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Nigerian scholars in Cumbrian celebration

University of Cumbria social work graduate David Osarhieme Nduka-Oladiti with his mother Ehi Omoregie and uncle Samuel Ero

There was never any question that David Osarhieme Nduka-Oladiti would study for a degree, it was almost in his DNA.

From his grandfather, who set the ball rolling when he travelled from Nigeria to attend an English university, most family members followed the tradition, many of them gaining a Masters in a diverse range of subjects.

When David, aged six, moved to London with his mother from Nigeria’s Benin City, no one could have imagined he wouldn’t study in the capital when the time came.

But over a decade later, the then 18-year-old had different ideas and hit on University of Cumbria because he ‘loved the greenness of the land’ to work for his BA in social work.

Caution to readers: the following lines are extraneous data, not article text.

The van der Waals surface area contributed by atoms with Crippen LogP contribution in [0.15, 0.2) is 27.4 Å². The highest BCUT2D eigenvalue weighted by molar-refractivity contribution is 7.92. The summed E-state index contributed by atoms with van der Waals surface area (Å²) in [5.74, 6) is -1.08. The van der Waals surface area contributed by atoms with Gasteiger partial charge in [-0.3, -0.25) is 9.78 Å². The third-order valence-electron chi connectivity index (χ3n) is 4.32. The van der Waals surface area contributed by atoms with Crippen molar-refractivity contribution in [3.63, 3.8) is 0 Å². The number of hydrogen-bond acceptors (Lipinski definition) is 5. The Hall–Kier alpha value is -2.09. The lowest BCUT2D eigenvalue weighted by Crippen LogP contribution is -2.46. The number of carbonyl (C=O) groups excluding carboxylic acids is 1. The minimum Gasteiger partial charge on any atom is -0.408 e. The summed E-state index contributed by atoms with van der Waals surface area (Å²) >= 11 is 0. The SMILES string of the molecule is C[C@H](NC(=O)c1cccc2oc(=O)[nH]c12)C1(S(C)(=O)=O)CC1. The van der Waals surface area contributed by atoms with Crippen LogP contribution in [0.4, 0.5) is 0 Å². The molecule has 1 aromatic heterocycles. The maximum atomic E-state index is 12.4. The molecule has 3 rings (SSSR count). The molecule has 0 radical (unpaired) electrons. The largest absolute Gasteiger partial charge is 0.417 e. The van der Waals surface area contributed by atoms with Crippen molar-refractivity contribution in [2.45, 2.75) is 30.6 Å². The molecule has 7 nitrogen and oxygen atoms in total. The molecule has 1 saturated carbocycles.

Graduating at Carlisle Cathedral this week, he was joined at the ceremony by his mother Ehi Omoregie, a linguistics and English literature graduate, who is just about to finish a second degree – in social work.

Uncle Samuel Ero, a sociology and anthropology scholar, joined them too on a special day where he and Ehi wore Nigerian dress to keep the flag flying.

David said: “This is a very proud day and we wanted to keep as many traditions with our country of origin as possible.

“Originally, I’d wanted to go into mental health nursing as I’d developed an ambition for working in this area. It’s something I can pursue within my future social work, so I’ll be keeping that initial love alive.

“It’s been a challenge for me getting to graduation day and a lot of hard work, but I’ve everything to thank the tutors and lecturers for. They are University of Cumbria and what makes it great.

“I’ll be going back to London to work, but will definitely leave part of my heart here and there’ll be return visits. And I just want to say, none of this would have been possible without my mum.”

Tutor, Kirsteen Laidlaw, said David had really blossomed in his final year and would make ‘a fine social worker’.

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